LPs, LLPs, PCs...

The main tax advantage of each of the following types of business entities is that they are flow-through entities meaning that the tax effects of the business's profits and losses flow directly to the owners' tax returns. The business itself pays no income taxes. The owners receive their income in the form of distributions. Distributions can be in the form of phantom income (or loss), or actual cash and property.

General Partnership

A partnership is the relationship between two or more to own and operate a trade or business. Each party contributes money, property, labor or skill, and thereafter shares in the profits and losses of the business. By default this arrangement is a General Partnership (GP), which provides no corporate shield type of legal liability protections. Each partner is jointly and severally liable for damages.

Joint Venture

A joint venture is usually considered a partnership for tax purposes. Accordingly, the Joint Venture would pay no tax on its income, but pass that income on to its participants

A Joint Venture (JV) can be described as a business undertaking by two or more who are engaged in a single defined project. The creation of a joint venture is a question of fact that will be determined by the circumstances. The necessary elements are: an express or implied agreement; a common purpose that the group intends to carry out; shared profits and losses; and each member’s equal voice in controlling the project.

Qualified Joint Venture

An unincorporated business jointly owned by a married couple is generally classified as a partnership for Federal tax purposes. For tax years beginning after December 31, 2006, the Small Business and Work Opportunity Tax Act of 2007 (Public Law 110-28) provides that a Qualified Joint Venture, whose only members are a married couple filing a joint return, can elect not to be treated as a partnership for Federal tax purposes.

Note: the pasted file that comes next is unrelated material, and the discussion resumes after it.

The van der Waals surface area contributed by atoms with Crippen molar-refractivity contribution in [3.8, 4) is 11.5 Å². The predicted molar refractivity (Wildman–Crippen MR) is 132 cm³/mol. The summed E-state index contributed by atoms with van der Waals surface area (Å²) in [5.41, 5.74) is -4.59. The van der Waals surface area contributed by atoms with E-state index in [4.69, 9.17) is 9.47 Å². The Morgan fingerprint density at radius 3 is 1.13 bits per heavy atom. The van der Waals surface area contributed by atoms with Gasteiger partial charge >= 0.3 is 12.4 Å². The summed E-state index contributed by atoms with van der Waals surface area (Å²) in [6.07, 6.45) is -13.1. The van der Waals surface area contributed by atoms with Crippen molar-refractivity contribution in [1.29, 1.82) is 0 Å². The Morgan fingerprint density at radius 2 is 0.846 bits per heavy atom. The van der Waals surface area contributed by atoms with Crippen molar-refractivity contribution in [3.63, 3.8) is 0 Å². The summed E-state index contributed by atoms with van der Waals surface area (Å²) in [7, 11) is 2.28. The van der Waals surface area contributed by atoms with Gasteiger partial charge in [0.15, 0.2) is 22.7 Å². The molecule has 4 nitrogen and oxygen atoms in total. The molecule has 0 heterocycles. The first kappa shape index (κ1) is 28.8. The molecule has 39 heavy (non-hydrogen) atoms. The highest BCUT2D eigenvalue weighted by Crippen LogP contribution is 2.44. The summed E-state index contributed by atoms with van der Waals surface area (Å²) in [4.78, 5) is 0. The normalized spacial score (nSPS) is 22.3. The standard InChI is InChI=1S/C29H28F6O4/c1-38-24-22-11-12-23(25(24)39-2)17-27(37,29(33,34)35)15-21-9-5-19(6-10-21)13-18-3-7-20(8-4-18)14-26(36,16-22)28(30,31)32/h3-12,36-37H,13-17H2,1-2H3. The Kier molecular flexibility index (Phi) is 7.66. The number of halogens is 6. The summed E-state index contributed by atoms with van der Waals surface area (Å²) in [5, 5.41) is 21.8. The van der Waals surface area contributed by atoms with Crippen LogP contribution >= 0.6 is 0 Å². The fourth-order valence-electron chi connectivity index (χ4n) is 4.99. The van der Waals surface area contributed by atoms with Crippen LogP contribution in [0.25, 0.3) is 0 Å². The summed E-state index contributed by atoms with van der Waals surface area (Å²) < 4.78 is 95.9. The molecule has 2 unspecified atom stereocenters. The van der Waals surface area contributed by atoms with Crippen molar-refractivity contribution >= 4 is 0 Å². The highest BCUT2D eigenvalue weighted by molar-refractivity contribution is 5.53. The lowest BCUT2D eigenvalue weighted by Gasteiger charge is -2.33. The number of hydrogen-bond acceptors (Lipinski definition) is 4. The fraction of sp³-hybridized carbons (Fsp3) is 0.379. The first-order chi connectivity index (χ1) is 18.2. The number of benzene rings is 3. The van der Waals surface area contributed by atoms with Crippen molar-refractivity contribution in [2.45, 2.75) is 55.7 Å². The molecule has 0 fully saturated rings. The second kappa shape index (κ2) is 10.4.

Because a business jointly owned and operated by a married couple is generally treated as a partnership for Federal tax purposes, the spouses must comply with filing and record keeping requirements imposed on partnerships and their partners. Married co-owners failing to file properly as a partnership may have been reporting on a Schedule C in the name of one spouse, so that only one spouse received credit for social security and Medicare coverage purposes. The election permits certain married co-owners to avoid filing partnership returns, provided that each spouse separately reports a share of all of the businesses’ items of income, gain, loss, deduction, and credit. Under the election, both spouses will receive credit for social security and Medicare coverage purposes.

Limited Partnership

To provide legal liability protections, the owners may hold their ownership interests in the form of a Limited Partnership (LP). Despite its importance in assessing an individual’s tax liability, the determination of whether a person is a limited partnerfor federal income tax purposes is often uncertain. Under Sec. 1402, a limited partner is not subject to the Self-­Employment Contributions Act (SECA) tax on the distributive share of income from trade or business activities of the partnership. In addition, the determination of whether income and loss is subject to the passive activity rules of Sec. 469 can hinge on whether the taxpayer is a limited partner.

The meaning of the term limited partner has evolved separately under each of these statutes. Today, however, there is some support for adopting a single meaning for the term for both Secs. 469 and 1402. In addition, beginning in tax year 2013, net income from an individual’s passive trade or business activities may be subject to an additional 3.8% Medicare contribution tax. As a result, the recently proposed regulations under Sec. 469 that provide for a new definition of limited partner have added significance.

Limited Liability Partnership

A Limited Liability Partnership (LLP) is a special type of partnership type made up of general partners only. Each general partner has limited legal liability. Each general partner has equal control.

Professional Corporation

A Professional Corporation (PC) is a type of business organization used by members of certain professions who seek the benefits and protections of a corporation (including S-Corporations) but who are not permitted to form a traditional corporation.

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